Men more vulnerable to COVID-19 than women, affirms US study

February 8, 2021
Men more vulnerable to COVID-19 than women, affirms US study

Men, independent of age, are much more likely to contract COVID-19, suffer from severe complications, and die from the disease than women, according to new epidemiological observations. Led by Farhaan Vahidy from the Houston Methodist Research Institute, the study set out to investigate the association between biological sex and COVID-19 in nearly 100,000 subjects in Houston, Texas.

Early observation was that males were more susceptible to COVID-19 due to gender differences in social behaviours – CDC report published in July 2020 suggested men are more likely to downplay the risk of COVID-19, disregard preventative advice such as social distancing and mask-wearing, and engage in high-risk activities such as attending public gatherings.

However, Vahidy’s study results suggest that the differences may not primarily be social or behavioural, but due to base biological risk determinants.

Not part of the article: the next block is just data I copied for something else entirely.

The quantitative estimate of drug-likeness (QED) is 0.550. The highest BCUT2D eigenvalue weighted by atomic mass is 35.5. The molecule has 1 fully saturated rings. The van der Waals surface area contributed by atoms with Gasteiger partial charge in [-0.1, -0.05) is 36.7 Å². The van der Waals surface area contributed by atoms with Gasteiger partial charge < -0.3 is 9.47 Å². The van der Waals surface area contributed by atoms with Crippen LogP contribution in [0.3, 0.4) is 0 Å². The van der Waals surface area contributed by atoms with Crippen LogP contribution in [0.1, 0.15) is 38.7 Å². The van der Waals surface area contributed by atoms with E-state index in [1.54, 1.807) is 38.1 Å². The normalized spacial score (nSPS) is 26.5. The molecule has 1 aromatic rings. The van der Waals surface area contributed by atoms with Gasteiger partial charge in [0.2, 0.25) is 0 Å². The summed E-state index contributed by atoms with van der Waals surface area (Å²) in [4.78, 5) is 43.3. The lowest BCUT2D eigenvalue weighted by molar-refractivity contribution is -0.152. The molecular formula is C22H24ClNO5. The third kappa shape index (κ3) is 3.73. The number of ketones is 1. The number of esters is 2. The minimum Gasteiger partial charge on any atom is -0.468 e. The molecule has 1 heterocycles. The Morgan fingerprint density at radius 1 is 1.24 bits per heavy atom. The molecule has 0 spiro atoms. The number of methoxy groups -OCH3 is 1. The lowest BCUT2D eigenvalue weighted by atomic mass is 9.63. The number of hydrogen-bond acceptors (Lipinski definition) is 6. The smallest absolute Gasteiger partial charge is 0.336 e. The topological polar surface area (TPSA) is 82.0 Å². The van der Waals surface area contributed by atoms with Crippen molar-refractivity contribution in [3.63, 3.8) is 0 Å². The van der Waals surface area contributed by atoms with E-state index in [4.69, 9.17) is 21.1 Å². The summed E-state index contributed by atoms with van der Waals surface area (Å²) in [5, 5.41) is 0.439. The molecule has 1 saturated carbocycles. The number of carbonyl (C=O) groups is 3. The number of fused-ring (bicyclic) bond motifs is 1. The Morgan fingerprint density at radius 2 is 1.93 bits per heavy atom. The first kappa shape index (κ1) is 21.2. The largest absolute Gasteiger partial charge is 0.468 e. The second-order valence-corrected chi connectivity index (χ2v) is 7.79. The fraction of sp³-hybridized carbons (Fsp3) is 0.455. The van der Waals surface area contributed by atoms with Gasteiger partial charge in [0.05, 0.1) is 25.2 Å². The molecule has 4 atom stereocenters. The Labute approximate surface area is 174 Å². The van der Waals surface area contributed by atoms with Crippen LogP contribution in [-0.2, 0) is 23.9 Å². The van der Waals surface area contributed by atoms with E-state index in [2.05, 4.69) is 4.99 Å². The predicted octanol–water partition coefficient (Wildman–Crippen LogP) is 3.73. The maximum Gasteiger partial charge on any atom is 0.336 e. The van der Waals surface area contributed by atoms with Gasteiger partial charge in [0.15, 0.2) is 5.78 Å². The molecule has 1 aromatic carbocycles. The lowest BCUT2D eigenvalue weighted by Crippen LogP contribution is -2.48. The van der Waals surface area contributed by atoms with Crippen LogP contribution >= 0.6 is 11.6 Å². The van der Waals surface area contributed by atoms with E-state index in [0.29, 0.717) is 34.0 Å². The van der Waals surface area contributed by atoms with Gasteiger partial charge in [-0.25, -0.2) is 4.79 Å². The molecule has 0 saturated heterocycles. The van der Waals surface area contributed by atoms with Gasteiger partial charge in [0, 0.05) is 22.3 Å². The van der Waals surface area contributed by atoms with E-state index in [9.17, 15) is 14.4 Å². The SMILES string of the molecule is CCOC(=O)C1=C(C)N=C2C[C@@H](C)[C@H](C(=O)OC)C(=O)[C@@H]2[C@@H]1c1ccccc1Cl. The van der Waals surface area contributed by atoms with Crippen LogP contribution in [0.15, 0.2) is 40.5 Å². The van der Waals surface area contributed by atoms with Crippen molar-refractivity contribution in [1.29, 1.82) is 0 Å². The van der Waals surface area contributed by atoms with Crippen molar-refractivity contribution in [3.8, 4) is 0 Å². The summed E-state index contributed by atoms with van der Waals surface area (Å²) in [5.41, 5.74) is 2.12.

Read: Unvaccinated people 11 times more likely to die from COVID-19, CDC Director

The results revealed men were more likely to test positive for the virus, were more likely to be admitted into intensive care, and ultimately more likely to die from the disease. These sex differences studied were still present even after adjusting for, “age, race, ethnicity, marital status, insurance type, median income, BMI, smoking and up to 17 comorbidities.”

“While gender-related behaviours such as smoking, drinking, the propensity to seek hospital care and presence of comorbidities could affect the outcome of COVID-19, the increased risk of death seen in males across several different cultures in the world point to biological risk determinants,” Vahidy and colleagues write.

It is not unusual for diseases to affect men and women differently, as observed with COVID-19. Hypotheses abound, including sex-based immune differences leading to variances in disease severity, among others.

It is therefore important to examine sex-disaggregated data to “improve understanding of the biological processes involved to potentially tailor treatment and risk stratify patients,” concludes Vahidy.

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Category: Education, Features

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